3 Brands that Beat the Odds and Thrived During the Pandemic | Hacker Noon

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At the beginning of 2020, businesses globally were faced with a choice: innovate and adapt or sink under pressure. Some of them excelled, while others fumbled.

Those who chose to think positively, remain flexible and be proactive saw opportunities and went after them. They took challenges and created opportunities for their business, which made them stand out among the rest. 

Democratizing the Entertainment Industry 

Stage 32 is the world’s largest online platform connecting and educating film, television, and digital creatives and executives worldwide. Following the 2020 cancelations of film festivals, Stage 32 CEO Richard “RB” Botto wanted to give filmmakers a virtual platform to showcase their projects to global decision-makers. 

The technology infrastructure in place for Stage 32’s networking, mentorship, and creative collaboration projects enabled the team to launch Stage 32 Screenings within 48 hours of major festival cancelations, putting displaced filmmakers in the spotlight. With Stage 32 Screenings, Botto was able to provide a festival experience on-demand.

Botto said, “Executives were able to watch these amazing projects at their convenience and from the comfort of their own homes. Further, our staff set up meetings between executives and the creators and helped facilitate a remarkable number of deals.”

Amongst many success stories, “ECHOES OF THE INVISIBLE,” a film from a Polish director shot in six different countries, was picked up for worldwide distribution by US-based Glass House Distribution following its debut on Stage 32 Screenings.

The filmmakers elected not to screen with Amazon and instead chose Stage 32, as they felt the platform’s connected global audience gave them the best chance of finding distribution. 

The launch of Stage 32 Screenings gave over 1,000 executives affiliated with Stage 32 access to films they’d have only seen by attending festivals. This event was exclusively available to Stage 32’s network, meaning filmmakers’ projects could be viewed by thousands of professionals, including sales agents, distributors, producers, financiers, managers, agents, and development executives.

With a member base of over 750,000, this type of exposure is paramount to a budding filmmaker gaining exposure in the industry.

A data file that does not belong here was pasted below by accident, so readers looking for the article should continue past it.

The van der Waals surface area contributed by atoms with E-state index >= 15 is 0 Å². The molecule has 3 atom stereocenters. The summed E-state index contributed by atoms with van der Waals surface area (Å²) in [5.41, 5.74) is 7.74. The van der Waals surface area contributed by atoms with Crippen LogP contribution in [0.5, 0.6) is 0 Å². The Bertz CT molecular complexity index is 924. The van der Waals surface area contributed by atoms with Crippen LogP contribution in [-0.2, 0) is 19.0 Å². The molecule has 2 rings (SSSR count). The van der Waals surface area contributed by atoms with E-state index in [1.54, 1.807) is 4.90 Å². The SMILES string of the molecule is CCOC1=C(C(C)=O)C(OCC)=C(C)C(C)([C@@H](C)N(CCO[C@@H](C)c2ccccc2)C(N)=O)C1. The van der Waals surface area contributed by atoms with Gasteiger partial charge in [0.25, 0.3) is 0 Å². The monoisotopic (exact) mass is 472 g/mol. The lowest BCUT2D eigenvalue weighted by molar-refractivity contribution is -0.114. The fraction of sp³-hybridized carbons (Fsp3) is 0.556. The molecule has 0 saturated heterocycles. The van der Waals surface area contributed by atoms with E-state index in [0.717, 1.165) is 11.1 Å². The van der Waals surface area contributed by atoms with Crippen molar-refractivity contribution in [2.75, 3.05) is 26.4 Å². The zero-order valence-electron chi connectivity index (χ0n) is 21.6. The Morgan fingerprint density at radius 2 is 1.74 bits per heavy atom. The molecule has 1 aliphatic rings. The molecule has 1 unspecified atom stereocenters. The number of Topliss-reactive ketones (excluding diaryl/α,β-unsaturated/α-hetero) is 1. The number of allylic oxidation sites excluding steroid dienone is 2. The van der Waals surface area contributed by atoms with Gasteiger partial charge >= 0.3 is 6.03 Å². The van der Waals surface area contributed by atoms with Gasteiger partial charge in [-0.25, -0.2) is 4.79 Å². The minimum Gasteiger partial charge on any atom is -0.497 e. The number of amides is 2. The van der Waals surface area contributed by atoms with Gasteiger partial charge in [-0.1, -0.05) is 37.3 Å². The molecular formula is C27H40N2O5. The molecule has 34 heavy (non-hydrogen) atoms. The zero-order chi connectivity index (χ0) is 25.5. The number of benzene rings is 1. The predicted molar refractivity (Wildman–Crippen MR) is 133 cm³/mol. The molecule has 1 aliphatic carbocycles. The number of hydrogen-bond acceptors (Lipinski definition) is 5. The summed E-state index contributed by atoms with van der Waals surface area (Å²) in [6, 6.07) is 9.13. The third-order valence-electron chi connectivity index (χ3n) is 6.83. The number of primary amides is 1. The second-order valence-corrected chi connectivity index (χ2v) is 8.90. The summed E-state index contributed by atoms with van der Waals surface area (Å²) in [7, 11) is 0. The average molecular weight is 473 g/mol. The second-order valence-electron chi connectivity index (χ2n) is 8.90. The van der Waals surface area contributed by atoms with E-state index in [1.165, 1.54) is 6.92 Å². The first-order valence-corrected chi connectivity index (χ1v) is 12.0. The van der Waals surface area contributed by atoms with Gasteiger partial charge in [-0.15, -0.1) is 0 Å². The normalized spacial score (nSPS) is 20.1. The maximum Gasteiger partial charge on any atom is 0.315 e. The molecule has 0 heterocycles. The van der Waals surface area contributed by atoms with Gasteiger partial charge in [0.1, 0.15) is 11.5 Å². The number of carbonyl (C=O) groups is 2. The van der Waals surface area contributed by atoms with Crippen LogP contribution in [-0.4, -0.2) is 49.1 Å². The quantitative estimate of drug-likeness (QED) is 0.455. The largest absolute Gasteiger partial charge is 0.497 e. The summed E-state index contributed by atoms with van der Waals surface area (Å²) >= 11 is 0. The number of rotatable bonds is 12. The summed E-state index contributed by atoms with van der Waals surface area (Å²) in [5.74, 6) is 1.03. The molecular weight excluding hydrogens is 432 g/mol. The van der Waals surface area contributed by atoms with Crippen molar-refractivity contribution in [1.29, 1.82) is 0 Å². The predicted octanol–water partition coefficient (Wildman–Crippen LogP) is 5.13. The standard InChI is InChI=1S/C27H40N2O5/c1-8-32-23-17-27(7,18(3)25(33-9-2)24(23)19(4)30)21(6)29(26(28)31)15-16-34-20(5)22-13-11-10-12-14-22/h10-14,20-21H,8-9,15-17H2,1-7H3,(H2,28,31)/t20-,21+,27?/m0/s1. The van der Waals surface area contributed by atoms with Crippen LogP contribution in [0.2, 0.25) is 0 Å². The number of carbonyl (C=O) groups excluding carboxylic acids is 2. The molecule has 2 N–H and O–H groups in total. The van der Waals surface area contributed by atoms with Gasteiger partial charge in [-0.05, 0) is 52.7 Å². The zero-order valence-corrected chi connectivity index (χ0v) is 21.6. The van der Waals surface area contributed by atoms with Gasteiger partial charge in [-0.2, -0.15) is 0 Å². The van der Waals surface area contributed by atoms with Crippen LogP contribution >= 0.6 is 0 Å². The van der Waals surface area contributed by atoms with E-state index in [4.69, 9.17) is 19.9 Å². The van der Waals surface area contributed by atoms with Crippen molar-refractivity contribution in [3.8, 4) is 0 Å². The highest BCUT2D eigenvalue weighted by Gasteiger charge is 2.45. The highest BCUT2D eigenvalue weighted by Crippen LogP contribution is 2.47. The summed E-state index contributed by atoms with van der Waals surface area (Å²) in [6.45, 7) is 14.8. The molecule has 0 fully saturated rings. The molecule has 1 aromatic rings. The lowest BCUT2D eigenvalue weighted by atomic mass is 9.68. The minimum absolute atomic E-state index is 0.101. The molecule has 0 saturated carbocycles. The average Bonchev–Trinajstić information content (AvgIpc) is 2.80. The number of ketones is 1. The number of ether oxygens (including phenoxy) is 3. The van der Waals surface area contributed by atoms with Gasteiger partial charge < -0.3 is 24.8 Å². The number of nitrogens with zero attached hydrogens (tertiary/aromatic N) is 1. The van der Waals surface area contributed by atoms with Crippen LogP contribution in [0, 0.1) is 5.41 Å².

As streaming services expand their content demands and search for talent worldwide to meet demanding production schedules, Stage 32’s ability to virtually connect global entertainment talent has never been of greater significance. 

Helping Small Businesses Master Ecommerce

Despite the faltering economy, Americans spent more time online in 2020 than ever before. Online sales surged as shoppers found new avenues to get what they’d normally buy in stores.

The competition became fierce as there could always be another website with a similar product for a cheaper price. AdRoll, a champion for direct-to-consumer brands in the ecommerce space, saw an opportunity. 

Combining martech and adtech, AdRoll is the only ecommerce marketing platform that gives growing D2C brands the power to connect with people everywhere they go online.

Over the past 12+ years, AdRoll has interacted with 1.2 billion of the 1.8 billion digital shoppers worldwide, giving it an edge in knowing its clients’ customers and how to engage them. The AdRoll team went to bat for small businesses, advancing strategies with existing clients and supporting new ones with their proprietary techniques. 

Luxury baby product designer OiOi, who’d established a strong global presence as a brick-and-mortar outlet, came to AdRoll at the start of 2020 to boost their online footprint.

The growing importance of digital marketing over the years prompted their transformation from 70% retail and 30% online – and the pandemic accelerated it. With AdRoll’s help, OiOi completely flipped that ratio to 70% ecommerce sales and achieved a 7x return on ad spend.  

Taking Education to Another Level 

Now that virtual events have become the new normal, education and training strategies must pivot to include robust online programs. The American Association of Aesthetic Medicine and Surgery (AAAMS) quickly pivoted and made online training a regular part of their curriculum. While this is a significant challenge for an industry that would seem to require dedicated in-person education, AAAMS found a way to make it work.

AAAMS offers certification and training for general aesthetics, non-surgical procedures, and injectables. Before the pandemic, they had already offered a hybrid online and in-person training course. When stay-at-home orders began to take place throughout most of the country, AAAMS created a 100% virtual version of their existing synchronous coursework. 

In addition to quickly adapting to online training, AAAMS transformed their student forum into an entire social networking platform, the AAAMS Aesthetics Network.

This first-of-its-kind community gives them the opportunity to interact with their peers, join live case study presentations, collaborate virtually, and find resources to advance in their profession that they were missing out on due to travel restrictions and stay-at-home orders. 

If there’s one lesson to be learned from the pandemic, it’s that adapting to changing market conditions is a vital part of doing business.

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